In any case, I think that this country loses something when the Democrats cannot be challenged by real, intellectually rigorous arguments from the Republican umbrella and there is no viable third party, at least not yet.

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The closing of the conservative mind

I’m sure many are following the fallout from David Frum’s firing over at the American Enterprise Institute. Bruce Bartlett sympathizes:

As some readers of this blog may know, I was fired by a right wing think tank called the National Center for Policy Analysis in 2005 for writing a book critical of George W. Bush’s policies, especially his support for Medicare Part D. In the years since, I have lost a great many friends and been shunned by conservative society in Washington, DC.

Now the same thing has happened to David Frum, who has been fired by the American Enterprise Institute. I don’t know all the details, but I presume that his Waterloo post on Sunday condemning Republicans for failing to work with Democrats on healthcare reform was the final straw.

Since, he is no longer affiliated with AEI, I feel free to say publicly something he told me in private a few months ago. He asked if I had noticed any comments by AEI “scholars” on the subject of health care reform. I said no and he said that was because they had been ordered not to speak to the media because they agreed with too much of what Obama was trying to do.

It saddened me to hear this. I have always hoped that my experience was unique. But now I see that I was just the first to suffer from a closing of the conservative mind. Rigid conformity is being enforced, no dissent is allowed, and the conservative brain will slowly shrivel into dementia if it hasn’t already.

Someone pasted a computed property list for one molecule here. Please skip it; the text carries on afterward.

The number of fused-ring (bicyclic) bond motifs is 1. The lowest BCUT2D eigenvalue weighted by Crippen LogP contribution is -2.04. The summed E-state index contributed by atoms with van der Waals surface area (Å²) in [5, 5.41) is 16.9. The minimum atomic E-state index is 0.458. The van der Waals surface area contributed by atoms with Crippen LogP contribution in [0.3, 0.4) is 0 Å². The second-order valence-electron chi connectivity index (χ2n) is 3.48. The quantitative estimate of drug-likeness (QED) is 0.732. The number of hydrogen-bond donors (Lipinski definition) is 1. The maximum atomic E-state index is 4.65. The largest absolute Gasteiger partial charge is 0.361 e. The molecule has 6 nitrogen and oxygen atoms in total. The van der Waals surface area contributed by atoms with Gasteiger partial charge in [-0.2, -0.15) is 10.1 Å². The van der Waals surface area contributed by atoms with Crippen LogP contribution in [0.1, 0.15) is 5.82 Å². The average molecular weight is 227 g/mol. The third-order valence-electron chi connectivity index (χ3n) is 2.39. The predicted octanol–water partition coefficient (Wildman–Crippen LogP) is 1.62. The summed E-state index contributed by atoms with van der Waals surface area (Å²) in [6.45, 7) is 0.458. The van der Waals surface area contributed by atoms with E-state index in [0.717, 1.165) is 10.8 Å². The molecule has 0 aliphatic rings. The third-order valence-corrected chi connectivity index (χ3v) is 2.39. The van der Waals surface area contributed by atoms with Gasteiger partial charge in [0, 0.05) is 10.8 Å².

I’ve been arguing along this front for a while. As I wrote back in June:

My recommendation for GOP party strategists? Dump the social agenda. Because it allows the everyday failings of your leaders to undermine your message and cultivates an anti-intellectual environment, marginalizing key thinkers and discouraging diversity of thought. Those concepts are at the center of any effective political movement. I’m not the only person making these arguments; here is Nobel Laureate Gary Becker (U Chicago) making a more nuanced version of the argument.

We’re living in an America where the intellectual heft on any argument now almost exclusively comes from the left. Liberal scholars have a meaningful, respected place in discourse; conservative scholars have been excluded from the discussion by the GOP.

Edit: Patrick Ruffini has more. Key lines:

This may be oversimplified. There are certainly many very good conservative health care scholars whose work I should have been reading more closely these last few years. But politics is a battle of perceptions, and the perception — that became reality — was that Republicans brought a knife to a gun fight when it came a debate about the scope and reach of health care reform.